[Mark Safranski/ “zen”]
Dr. Robert Bunker emailed to alert me that the Strategic Studies Institute has released his monograph Armed Robotic Systems Emergence: Weapons Systems Life Cycles Analysis and New Strategic Realities. From the synopsis:
Armed robotic systems—drones and droids—now emerging on the battlefield portend new strategic realities not only for U.S. forces but also for our allies and future potential belligerents. Numerous questions of immediate warfighting importance come to mind with the fielding of these drones and droids that are viewed as still being in their experimental and entrepreneurial stage of development. By drawing upon historical weapons systems life cycles case studies, focusing on the early 9th through the mid-16th-century knight, the mid-19th through the later 20th-century battleship, and the early 20th through the early 21st-century tank, the monograph provides military historical context related to their emergence, and better allows both for questions related to warfighting to be addressed, and policy recommendations related to them to be initially provided.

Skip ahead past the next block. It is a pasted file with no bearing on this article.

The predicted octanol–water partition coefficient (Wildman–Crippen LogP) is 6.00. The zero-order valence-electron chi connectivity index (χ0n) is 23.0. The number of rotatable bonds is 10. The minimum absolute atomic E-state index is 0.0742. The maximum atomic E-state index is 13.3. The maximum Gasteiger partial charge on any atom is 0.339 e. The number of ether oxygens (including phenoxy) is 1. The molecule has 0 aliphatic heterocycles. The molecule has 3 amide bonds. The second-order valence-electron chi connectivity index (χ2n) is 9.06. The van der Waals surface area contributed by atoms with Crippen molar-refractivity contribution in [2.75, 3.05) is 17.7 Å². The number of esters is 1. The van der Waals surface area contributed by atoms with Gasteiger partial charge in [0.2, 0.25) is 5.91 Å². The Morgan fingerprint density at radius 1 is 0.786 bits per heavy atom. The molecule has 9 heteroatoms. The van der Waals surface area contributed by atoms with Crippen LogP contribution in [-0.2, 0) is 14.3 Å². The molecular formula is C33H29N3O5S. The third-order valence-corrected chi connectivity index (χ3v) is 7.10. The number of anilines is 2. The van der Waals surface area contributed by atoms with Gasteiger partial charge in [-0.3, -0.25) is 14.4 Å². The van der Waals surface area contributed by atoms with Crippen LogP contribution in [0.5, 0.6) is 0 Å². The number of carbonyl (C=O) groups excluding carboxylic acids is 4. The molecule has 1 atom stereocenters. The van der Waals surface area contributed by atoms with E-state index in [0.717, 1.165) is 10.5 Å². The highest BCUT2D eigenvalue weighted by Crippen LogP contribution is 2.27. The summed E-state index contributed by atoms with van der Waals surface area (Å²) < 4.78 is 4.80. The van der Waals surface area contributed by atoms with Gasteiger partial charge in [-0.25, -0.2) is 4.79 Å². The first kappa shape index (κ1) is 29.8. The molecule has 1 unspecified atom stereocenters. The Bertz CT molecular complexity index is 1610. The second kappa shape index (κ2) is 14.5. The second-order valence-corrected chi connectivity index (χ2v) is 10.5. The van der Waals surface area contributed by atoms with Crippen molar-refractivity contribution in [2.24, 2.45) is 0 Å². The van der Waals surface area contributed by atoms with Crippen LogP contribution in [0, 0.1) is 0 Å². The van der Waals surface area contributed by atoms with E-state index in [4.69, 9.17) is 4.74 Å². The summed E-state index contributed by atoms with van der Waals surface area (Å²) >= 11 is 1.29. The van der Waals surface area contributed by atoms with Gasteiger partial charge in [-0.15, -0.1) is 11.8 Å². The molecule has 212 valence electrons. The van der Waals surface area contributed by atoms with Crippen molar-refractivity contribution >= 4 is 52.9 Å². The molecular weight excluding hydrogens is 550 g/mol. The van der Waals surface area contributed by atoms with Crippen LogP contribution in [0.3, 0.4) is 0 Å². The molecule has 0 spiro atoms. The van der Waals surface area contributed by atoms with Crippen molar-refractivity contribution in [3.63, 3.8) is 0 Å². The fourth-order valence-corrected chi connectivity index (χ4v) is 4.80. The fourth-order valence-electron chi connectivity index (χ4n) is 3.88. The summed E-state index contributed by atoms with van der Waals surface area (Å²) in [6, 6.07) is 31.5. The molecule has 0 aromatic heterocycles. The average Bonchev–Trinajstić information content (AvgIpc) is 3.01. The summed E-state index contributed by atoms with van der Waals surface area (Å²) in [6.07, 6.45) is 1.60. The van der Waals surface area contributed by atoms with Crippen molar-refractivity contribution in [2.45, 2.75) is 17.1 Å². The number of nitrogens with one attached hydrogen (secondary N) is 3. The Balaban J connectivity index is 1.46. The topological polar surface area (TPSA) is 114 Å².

Bunker correctly explains the degree to which this topic has already been overhyped and that Ai that could operate even at the level of “a trained animal” is at best a prospect for the near term future. To use an aerial analogy, autonomous combat droids today are not in the era of the fragile WWI biplane but really something closer to Orville and Wilbur Wright’s bicycle shop before Kitty Hawk. Bunker’s use of a historical, evolutionary framework for armed robotics is apt.
Nevertheless, the subject continues to captivate the media and our think tanks. Here for purposes of comparison was the 2014 CNAS report Prepare for Robotic Warfare by Robert Work, later Deputy Secretary of Defense under Presidents Obama and Trump, and CNAS VP Shawn Brimley. There are other similar studies to be found online. Driving this is the logical inevitability (which tech is far from catching up to) that robotic warfare systems, if done to economies of scale, would be effective force multipliers, especially for smaller powers or deep-pocketed private entities and insurgent groups.